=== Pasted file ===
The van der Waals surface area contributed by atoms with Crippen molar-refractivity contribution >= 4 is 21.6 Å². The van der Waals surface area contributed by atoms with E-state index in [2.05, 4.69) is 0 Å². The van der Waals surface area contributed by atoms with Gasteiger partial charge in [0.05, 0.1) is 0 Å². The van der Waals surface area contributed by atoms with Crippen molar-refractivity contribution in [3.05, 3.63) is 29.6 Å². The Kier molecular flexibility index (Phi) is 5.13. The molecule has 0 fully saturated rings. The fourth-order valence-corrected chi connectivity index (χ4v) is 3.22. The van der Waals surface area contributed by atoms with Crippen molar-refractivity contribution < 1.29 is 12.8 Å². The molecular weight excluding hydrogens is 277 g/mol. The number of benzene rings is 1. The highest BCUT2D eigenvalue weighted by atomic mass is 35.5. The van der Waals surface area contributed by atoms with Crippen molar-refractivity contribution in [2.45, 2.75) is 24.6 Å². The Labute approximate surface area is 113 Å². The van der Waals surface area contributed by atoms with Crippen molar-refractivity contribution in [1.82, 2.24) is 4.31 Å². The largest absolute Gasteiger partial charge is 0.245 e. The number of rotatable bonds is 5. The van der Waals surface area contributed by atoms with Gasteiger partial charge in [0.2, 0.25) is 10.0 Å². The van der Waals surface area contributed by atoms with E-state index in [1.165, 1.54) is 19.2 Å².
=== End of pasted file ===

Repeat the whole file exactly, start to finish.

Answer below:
The van der Waals surface area contributed by atoms with Crippen molar-refractivity contribution >= 4 is 21.6 Å². The van der Waals surface area contributed by atoms with E-state index in [2.05, 4.69) is 0 Å². The van der Waals surface area contributed by atoms with Gasteiger partial charge in [0.05, 0.1) is 0 Å². The van der Waals surface area contributed by atoms with Crippen molar-refractivity contribution in [3.05, 3.63) is 29.6 Å². The Kier molecular flexibility index (Phi) is 5.13. The molecule has 0 fully saturated rings. The fourth-order valence-corrected chi connectivity index (χ4v) is 3.22. The van der Waals surface area contributed by atoms with Crippen molar-refractivity contribution < 1.29 is 12.8 Å². The molecular weight excluding hydrogens is 277 g/mol. The number of benzene rings is 1. The highest BCUT2D eigenvalue weighted by atomic mass is 35.5. The van der Waals surface area contributed by atoms with Crippen molar-refractivity contribution in [2.45, 2.75) is 24.6 Å². The Labute approximate surface area is 113 Å². The van der Waals surface area contributed by atoms with Crippen molar-refractivity contribution in [1.82, 2.24) is 4.31 Å². The largest absolute Gasteiger partial charge is 0.245 e. The number of rotatable bonds is 5. The van der Waals surface area contributed by atoms with Gasteiger partial charge in [0.2, 0.25) is 10.0 Å². The van der Waals surface area contributed by atoms with E-state index in [1.165, 1.54) is 19.2 Å².